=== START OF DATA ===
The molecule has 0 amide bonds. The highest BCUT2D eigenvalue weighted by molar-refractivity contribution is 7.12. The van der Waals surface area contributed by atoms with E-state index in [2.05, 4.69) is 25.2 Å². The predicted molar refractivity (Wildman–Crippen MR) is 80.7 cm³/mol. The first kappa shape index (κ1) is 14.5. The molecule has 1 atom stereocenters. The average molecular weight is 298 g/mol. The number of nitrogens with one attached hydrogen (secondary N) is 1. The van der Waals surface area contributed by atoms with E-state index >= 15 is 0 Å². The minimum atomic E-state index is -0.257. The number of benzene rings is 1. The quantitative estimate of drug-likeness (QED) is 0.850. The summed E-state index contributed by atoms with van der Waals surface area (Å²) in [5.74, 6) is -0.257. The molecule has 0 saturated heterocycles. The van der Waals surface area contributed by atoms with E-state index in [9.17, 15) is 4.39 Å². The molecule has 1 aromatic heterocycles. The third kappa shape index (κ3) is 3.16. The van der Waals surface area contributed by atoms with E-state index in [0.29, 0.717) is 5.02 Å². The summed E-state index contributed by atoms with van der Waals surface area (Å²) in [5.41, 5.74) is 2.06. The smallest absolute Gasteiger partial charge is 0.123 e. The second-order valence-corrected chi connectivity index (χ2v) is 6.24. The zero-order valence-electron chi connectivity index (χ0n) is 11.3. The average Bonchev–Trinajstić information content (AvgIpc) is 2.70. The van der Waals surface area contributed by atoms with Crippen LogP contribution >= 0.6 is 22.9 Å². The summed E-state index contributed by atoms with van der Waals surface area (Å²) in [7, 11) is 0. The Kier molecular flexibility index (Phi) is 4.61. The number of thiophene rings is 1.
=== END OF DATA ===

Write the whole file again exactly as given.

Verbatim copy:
The molecule has 0 amide bonds. The highest BCUT2D eigenvalue weighted by molar-refractivity contribution is 7.12. The van der Waals surface area contributed by atoms with E-state index in [2.05, 4.69) is 25.2 Å². The predicted molar refractivity (Wildman–Crippen MR) is 80.7 cm³/mol. The first kappa shape index (κ1) is 14.5. The molecule has 1 atom stereocenters. The average molecular weight is 298 g/mol. The number of nitrogens with one attached hydrogen (secondary N) is 1. The van der Waals surface area contributed by atoms with E-state index >= 15 is 0 Å². The minimum atomic E-state index is -0.257. The number of benzene rings is 1. The quantitative estimate of drug-likeness (QED) is 0.850. The summed E-state index contributed by atoms with van der Waals surface area (Å²) in [5.74, 6) is -0.257. The molecule has 0 saturated heterocycles. The van der Waals surface area contributed by atoms with E-state index in [9.17, 15) is 4.39 Å². The molecule has 1 aromatic heterocycles. The third kappa shape index (κ3) is 3.16. The van der Waals surface area contributed by atoms with E-state index in [0.29, 0.717) is 5.02 Å². The summed E-state index contributed by atoms with van der Waals surface area (Å²) in [5.41, 5.74) is 2.06. The smallest absolute Gasteiger partial charge is 0.123 e. The second-order valence-corrected chi connectivity index (χ2v) is 6.24. The zero-order valence-electron chi connectivity index (χ0n) is 11.3. The average Bonchev–Trinajstić information content (AvgIpc) is 2.70. The van der Waals surface area contributed by atoms with Crippen LogP contribution >= 0.6 is 22.9 Å². The summed E-state index contributed by atoms with van der Waals surface area (Å²) in [7, 11) is 0. The Kier molecular flexibility index (Phi) is 4.61. The number of thiophene rings is 1.